The seasons of Lent and Easter are arguably the holiest in the church calendar. Remembering Jesus’ sacrifice for us and celebrating his resurrection is really central to who we are as Christians! And since we live in Canada, let’s not forget that many of our neighbours probably misunderstand what we celebrate.
If you stop and think about it, for someone that hasn’t had much exposure to the Lent and Easter seasons, especially someone with a different religious perspective, Lent and Easter must seem like strange religious festivals… it’s a weird mix of pancakes, ashes, fasting, coloured eggs, chocolate bunnies, and flowers, among other things!
But, if we are open and patient, there can be great opportunities to share with others about our faith and hope in the risen Lord Jesus. Here are a few questions about the Lent and Easter seasons that I often get:
What are you “giving up” for Lent and/or why do you “give up something” for Lent?
A good friend of mine, who is not a Christian, asked me this question recently. The giving up or saying “no” to something is done to say “yes” to something else – or in this case, someone else – to spend more time with Jesus, reflecting on his sacrifice for us. There is a rhythm to Lent of fasting & feasting. Pastor Hilkka posted this quote from Terrance Finaly on Facebook a little while ago: “fast from excess and feast on simplicity, fast from negatives, feast on alternatives, fast from discontent, feast on gratitude, fast from gossip, feast on silence, fast from self-concern, feast on compassion, and fast from anxiety, feast on faith.”
What do you “celebrate” on Good Friday?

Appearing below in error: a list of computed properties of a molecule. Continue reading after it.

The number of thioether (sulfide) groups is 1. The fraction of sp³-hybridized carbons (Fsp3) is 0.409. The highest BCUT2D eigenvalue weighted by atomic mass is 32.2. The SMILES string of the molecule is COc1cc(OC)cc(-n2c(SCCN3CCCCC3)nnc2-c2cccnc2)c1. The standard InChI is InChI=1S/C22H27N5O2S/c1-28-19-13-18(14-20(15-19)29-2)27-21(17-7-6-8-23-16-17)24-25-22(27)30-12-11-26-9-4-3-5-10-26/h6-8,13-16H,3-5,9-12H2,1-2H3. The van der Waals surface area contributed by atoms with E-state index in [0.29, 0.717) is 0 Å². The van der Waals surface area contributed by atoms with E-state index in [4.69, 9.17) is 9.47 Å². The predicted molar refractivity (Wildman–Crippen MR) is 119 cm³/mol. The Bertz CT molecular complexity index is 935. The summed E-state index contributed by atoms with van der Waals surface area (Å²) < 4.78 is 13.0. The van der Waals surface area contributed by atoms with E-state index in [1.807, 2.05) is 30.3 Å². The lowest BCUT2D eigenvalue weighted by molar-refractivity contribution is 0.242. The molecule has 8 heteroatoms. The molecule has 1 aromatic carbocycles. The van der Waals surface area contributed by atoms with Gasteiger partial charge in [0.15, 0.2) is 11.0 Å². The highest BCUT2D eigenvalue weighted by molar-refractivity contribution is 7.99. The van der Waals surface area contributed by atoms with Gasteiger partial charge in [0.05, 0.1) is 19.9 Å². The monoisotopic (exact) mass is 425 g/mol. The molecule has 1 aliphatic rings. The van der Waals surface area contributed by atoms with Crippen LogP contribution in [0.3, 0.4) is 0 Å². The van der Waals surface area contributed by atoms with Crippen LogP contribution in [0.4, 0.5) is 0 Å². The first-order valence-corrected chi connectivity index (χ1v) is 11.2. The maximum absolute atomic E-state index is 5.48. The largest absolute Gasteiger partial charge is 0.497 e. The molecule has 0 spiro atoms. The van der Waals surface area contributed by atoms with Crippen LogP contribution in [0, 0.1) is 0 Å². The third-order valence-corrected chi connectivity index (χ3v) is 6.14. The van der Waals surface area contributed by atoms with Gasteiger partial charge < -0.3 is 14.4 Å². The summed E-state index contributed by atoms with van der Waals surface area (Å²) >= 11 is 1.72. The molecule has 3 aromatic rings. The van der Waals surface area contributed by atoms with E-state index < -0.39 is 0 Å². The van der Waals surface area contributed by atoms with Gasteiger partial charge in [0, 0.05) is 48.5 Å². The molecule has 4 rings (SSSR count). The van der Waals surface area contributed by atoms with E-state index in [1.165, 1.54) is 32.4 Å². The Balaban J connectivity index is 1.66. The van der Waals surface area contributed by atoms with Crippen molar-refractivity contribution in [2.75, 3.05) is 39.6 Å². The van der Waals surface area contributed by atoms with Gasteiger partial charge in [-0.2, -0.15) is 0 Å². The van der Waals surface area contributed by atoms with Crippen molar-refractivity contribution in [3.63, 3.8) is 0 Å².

In response to this question, you might gently reply that we observe Good Friday, rather than “celebrate” it in that sense since, for many Christians, Good Friday is the culmination of the Lenten season of fasting and prayer, confession and repentance. It’s often a solemn day, when we reflect on the depth of sacrifice that Jesus paid for us. It’s a bit like the time I wished a Jewish friend of mine Happy Yom Kippur (the Day of Atonement)…
Are Easter eggs and the Easter Bunny Christian symbols or ideas?
In a word, no. But, they are symbols of new life and, for some Christians, serve as a part of the traditional celebration of Christ’s resurrection at Easter. I personally enjoy chocolate Easter eggs and bunnies!
Do you really believe that Jesus died and was raised back to life?
Not too many of my friends that aren’t Christians ask this question, but many of our Muslim neighbours ask this one. It’s a great opportunity to share our belief that yes, Jesus was crucified, died and rose on the third day, and to discuss what their scriptures do and don’t say about Jesus.